You can find more information on the US Civil Rights Trail website and the Birmingham tourism website which has some itineraries you can follow;
- In their footsteps: Birmingham and the Civil Rights Movement
- Birmingham Civil Rights Tour
- How to plan your Birmingham Pilgrimage
Hotels in Birmingham – Hampton Inn and Suites Tutwiler Hotel
For the two nights I spent in Birmingham, I was in the grand and historic Hampton Inn and Suites Tutwiler Hotel, which is very centrally located in the Downtown area.
The Tutwiler Hotel opened in 1915 and was known as the Grande Dame of Southern Hotels, hosting the great and the good of Birmingham in a hotel that reflected the city’s prosperity at that time. The style here is classic and I had a very elegant suite on one of the upper floors with classic wooden furniture and windows opening to the balcony.
Visiting Selma – on the Civil Rights trail in Alabama USA
From Birmingham, I drove south to Selma, a small town that’s known as the starting point of the Selma March of 1965. Before my trip to Alabama I’d watched the film “Selma”, directed by Ava DuVernay and co-produced by Oprah Winfrey.
The film shows the Selma Marches through the eyes of Dr Martin Luther King Jr. and was released in 2015 to commemorate the 50th anniversary of the marches. Since much of the film was filmed on the Edmund Pettus Bridge in Selma, where the marches started, it has brought a steady stream of visitors to the town, who are inspired to see where the real life events of the march from Selma to Montgomery took place.
Selma Interpretive Centre
A good place to start your visit to Selma is the Interpretive Centre, on the street corner right opposite the Edmund Pettus Bridge. It marks the start of the Selma to Montgomery historic trail and acts as a tourist information centre, as well as having displays and audiovisual presentations about the campaign for voter rights in Selma.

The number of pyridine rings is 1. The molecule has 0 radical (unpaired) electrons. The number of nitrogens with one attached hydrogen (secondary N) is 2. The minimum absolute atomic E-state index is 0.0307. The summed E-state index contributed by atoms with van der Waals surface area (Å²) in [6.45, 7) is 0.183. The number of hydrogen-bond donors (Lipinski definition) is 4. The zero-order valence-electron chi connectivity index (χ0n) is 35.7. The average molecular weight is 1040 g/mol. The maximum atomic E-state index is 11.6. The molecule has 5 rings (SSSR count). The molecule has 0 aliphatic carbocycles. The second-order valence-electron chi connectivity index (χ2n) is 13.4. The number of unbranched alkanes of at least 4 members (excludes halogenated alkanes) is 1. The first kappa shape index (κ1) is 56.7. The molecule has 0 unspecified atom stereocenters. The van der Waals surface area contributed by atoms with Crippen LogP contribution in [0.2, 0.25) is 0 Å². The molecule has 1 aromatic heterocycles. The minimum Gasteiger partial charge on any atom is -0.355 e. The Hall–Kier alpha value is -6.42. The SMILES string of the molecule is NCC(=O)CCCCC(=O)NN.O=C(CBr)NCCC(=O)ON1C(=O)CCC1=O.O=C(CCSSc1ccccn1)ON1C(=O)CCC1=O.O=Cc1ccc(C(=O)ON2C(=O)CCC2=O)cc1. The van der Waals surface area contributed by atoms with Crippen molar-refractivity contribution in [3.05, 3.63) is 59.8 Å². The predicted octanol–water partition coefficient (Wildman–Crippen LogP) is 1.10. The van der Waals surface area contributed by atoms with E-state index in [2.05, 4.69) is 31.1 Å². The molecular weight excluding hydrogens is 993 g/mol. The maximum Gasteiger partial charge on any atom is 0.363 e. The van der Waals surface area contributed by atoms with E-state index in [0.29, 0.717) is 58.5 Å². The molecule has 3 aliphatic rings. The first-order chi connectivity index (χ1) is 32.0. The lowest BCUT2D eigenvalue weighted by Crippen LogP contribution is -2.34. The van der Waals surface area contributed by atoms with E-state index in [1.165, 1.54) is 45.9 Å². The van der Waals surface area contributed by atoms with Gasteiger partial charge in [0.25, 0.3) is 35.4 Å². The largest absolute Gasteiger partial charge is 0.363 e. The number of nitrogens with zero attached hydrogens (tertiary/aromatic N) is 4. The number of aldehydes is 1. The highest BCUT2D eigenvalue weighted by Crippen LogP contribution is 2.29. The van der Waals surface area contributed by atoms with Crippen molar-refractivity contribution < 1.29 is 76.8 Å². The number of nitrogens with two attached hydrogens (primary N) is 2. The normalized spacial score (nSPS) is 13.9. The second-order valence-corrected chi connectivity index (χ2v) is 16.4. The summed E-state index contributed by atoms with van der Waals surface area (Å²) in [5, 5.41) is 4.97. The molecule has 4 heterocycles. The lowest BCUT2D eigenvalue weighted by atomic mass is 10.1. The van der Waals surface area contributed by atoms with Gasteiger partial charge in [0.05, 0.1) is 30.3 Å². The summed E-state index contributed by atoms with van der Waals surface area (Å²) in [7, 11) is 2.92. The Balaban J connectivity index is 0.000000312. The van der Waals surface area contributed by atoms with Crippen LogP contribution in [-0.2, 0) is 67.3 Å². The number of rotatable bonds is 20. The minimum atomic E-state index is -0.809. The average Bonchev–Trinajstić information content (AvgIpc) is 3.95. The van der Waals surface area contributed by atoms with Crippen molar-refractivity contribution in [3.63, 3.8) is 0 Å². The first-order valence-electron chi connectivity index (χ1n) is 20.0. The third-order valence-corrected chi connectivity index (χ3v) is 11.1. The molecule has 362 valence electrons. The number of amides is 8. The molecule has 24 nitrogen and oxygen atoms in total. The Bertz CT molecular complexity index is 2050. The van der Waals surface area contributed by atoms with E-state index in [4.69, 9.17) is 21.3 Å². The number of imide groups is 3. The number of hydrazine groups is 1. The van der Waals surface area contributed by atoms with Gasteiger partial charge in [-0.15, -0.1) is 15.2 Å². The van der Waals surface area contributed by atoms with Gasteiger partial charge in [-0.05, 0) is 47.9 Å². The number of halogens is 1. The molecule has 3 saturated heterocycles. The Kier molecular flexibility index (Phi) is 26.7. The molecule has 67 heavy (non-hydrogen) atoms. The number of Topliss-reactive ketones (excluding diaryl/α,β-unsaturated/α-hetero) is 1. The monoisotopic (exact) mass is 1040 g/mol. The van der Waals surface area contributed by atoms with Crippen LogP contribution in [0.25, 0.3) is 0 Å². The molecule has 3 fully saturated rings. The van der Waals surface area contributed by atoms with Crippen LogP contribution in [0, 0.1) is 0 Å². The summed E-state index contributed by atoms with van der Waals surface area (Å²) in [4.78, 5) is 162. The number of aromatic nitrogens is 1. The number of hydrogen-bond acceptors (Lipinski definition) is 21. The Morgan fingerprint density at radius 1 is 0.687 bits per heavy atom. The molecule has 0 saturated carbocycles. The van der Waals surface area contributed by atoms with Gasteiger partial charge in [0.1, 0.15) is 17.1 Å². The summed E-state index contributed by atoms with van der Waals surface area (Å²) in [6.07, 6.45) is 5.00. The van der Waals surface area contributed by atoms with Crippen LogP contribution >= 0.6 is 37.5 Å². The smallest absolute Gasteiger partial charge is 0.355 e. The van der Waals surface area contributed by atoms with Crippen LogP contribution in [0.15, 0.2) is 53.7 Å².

Read more about my trip: 50 things to do in Alabama on a Road Trip USA
At the entrance I was struck by the display of a government official ready to fend off registrations to vote from Black citizens, a scene we see in the film, where Oprah Winfrey plays Annie Lee Cooper, a civil rights activist who tries to register. A story I heard several times was that impossible and subjective questions were used to deter black registrants, such as “how many beans are there in the jar?” or “how many bubbles in a bar of soap?”
Edmund Pettus Bridge, start of the Selma Marches
Just opposite the interpretive centre is the Edmund Pettus Bridge, built in 1940 to carry the main road from Selma to Montgomery and replacing an earlier bridge on historic Water Avenue. The bridge receives a steady flow of visitors as the focus point of the Selma to Montgomery marches in 1965.
To give you some background, in March 1965 a march was organised in Selma by Civil Rights activist James Bevel, to bring a focus on the issue of black voter disenfranchisement, as well as to protest against the shooting of activist and deacon Jimmie Lee Jackson by a policeman, a month earlier.
Starting at the Brown Chapel AME Church, the marchers crossed the bridge from the Selma side, only to be violently driven back by state troopers with tear gas, clubs and police riders on horseback. The event that came to be known as Bloody Sunday, was widely reported in world media and caused shock waves throughout the USA.
Two days later a second march took place, with Dr Martin Luther King Jr. among the leaders, but facing more state troopers, they turned back rather than face further confrontation and bloodshed. On that evening a white minister, James Reeb from Boston, who had joined the march, was beaten to death by a white mob. After the third march, a white woman, Viola Gregg Liuzzo was also shot and killed in her car, while giving a lift to fellow activists. This second march came to be known as Turnaround Tuesday.